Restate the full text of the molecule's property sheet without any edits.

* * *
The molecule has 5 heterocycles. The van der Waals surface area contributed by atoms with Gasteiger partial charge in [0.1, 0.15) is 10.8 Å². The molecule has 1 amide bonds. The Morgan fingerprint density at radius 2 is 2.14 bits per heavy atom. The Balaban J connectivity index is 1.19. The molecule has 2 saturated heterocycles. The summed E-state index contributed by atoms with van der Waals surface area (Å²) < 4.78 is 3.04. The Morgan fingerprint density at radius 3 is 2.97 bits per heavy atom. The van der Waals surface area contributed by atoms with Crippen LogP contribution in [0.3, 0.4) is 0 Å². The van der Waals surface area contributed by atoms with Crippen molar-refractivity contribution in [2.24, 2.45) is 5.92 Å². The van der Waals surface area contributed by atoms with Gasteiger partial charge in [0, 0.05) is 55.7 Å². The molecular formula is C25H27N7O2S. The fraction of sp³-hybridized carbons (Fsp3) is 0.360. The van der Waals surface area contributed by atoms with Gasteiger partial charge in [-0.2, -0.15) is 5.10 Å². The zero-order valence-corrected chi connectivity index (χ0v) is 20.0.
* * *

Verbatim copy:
The molecule has 5 heterocycles. The van der Waals surface area contributed by atoms with Gasteiger partial charge in [0.1, 0.15) is 10.8 Å². The molecule has 1 amide bonds. The Morgan fingerprint density at radius 2 is 2.14 bits per heavy atom. The Balaban J connectivity index is 1.19. The molecule has 2 saturated heterocycles. The summed E-state index contributed by atoms with van der Waals surface area (Å²) < 4.78 is 3.04. The Morgan fingerprint density at radius 3 is 2.97 bits per heavy atom. The van der Waals surface area contributed by atoms with Crippen LogP contribution in [0.3, 0.4) is 0 Å². The van der Waals surface area contributed by atoms with Crippen molar-refractivity contribution in [2.24, 2.45) is 5.92 Å². The van der Waals surface area contributed by atoms with Gasteiger partial charge in [0, 0.05) is 55.7 Å². The molecular formula is C25H27N7O2S. The fraction of sp³-hybridized carbons (Fsp3) is 0.360. The van der Waals surface area contributed by atoms with Gasteiger partial charge in [-0.2, -0.15) is 5.10 Å². The zero-order valence-corrected chi connectivity index (χ0v) is 20.0.